On Wednesday at 2:30, the Senate Foreign Relations committee will consider the nomination for the new head of the State Department Office of the Coordinator for Counterterrorism– the office with responsibility for "counterterrorism cooperation with foreign governments and participates in the development, coordination, and implementation of American counterterrorism policy."
The nominee? Dell L Dailey, currently the Director of the Center for Special Operations – the command responsible for "global operations and actionable intelligence" related to "high value targets."
Lt General Dailey was also the man in charge of Special Ops for the war in Afghanistan.
So Dailey, who has effectively been running the administration's Black Ops – including the program of extraordinary renditions – is now in line to take over the role at the State Department of overseeing and "improving" counterterrorism.
Dailey is also mentioned by Rumsfeld in an interview with Bob Woodward as "one or two of his key people" with whom "This President spent, you know, just enormous numbers of hours." deciding to invade Iraq.
Let's look a bit closer at Dailey: William Arkin wrote in the Washington Post when the nomination was announced that Dailey:
is hardly a household figure, is famous in the world of "black" ops. He has been at the forefront of the "war" against terrorism since Sept. 11, commanding the special operations effort from Oman during the Afghanistan war and shepherding through the creation of the current global counter-terrorism war plan while in charge of operations at Special Operations Command (SOCOM) in Tampa.
Arkin, who covers security issues for WaPo, argues that this nomination is part of a troubling trend to appoint military officers to positions previously held by civilians and notes that this undermines the civilian oversight of military actions.
But even more troubling is Dailey's military role. In an article, New Rules for the War on Terrorism, published in November, 2005, Arkin described the establisment of The Center for Special Operations at SOCOM by Donald Rumsfeld as:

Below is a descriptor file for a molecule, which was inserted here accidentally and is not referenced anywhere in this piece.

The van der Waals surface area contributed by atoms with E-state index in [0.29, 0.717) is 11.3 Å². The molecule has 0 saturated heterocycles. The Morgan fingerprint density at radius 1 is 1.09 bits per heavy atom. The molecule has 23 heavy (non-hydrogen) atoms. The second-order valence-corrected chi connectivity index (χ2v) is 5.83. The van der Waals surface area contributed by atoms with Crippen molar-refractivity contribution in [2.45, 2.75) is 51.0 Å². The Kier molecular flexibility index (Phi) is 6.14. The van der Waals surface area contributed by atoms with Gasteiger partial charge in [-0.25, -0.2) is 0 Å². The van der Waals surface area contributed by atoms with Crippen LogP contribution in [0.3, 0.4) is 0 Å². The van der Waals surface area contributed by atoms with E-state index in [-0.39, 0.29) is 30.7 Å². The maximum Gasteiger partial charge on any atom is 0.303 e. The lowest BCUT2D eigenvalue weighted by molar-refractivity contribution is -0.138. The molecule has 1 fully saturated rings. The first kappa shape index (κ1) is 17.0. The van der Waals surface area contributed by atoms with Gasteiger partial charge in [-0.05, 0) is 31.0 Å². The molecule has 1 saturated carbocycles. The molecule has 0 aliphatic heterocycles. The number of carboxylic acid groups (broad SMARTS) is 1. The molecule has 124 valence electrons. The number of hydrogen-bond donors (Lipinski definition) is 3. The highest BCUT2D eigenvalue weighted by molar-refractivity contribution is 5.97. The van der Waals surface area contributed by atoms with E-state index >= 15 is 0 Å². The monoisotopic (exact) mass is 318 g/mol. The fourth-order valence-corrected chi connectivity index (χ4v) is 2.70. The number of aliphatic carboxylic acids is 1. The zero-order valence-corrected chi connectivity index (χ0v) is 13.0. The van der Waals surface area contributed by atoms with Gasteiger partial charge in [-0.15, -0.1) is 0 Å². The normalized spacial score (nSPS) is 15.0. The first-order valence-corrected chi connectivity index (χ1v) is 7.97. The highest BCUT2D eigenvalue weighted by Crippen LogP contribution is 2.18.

the nerve center to coordinate global operations and actionable intelligence, particularly against "high value targets."
Arkin goes on to explain that this new Center assigns:
SOCOM the responsibility for "operational preparation of the environment," a symbolic change in language from the previously used phrase "operational preparation of the battlefield." The State Department argued that those parts of the world where military forces weren't predominant were not "battlefields."
Operational preparation of the environment includes the use of SOCOM's independent and clandestine intelligence collectors — the so-called Gray Fox and other special mission units — who would conduct surveillance and "prepare" for attacks on high value targets, renditions, and assaults, called "direct action" missions.
The director of the Center is Lt. Gen. Dell L. Dailey, the commander of Joint Special Operations Command from 2001 to May 2003. Dailey was the overall clandestine special operations commander after 9/11, operating from Oman and then from Afghanistan as Commander, Task Force Sword (later called TF-11). … Dailey is considered one of the administration's primo shadow warriors.
A Senate source informed me that the vote on this nomination is scheduled for the end of the month. While tomorrow's hearing is not drawing much attention and the nomination seems to be pretty under the radar. But starting with tomorrow's hearing, it seems like this one is worth a call from each of us to ask that the Democratic members of the committee to oppose putting "Mr Rendition" in the role of "improving" counterterrorism.
(the photo is taken from a special ops recruiting ad – it is not, as far as I know, Lt. Gen. Dailey!)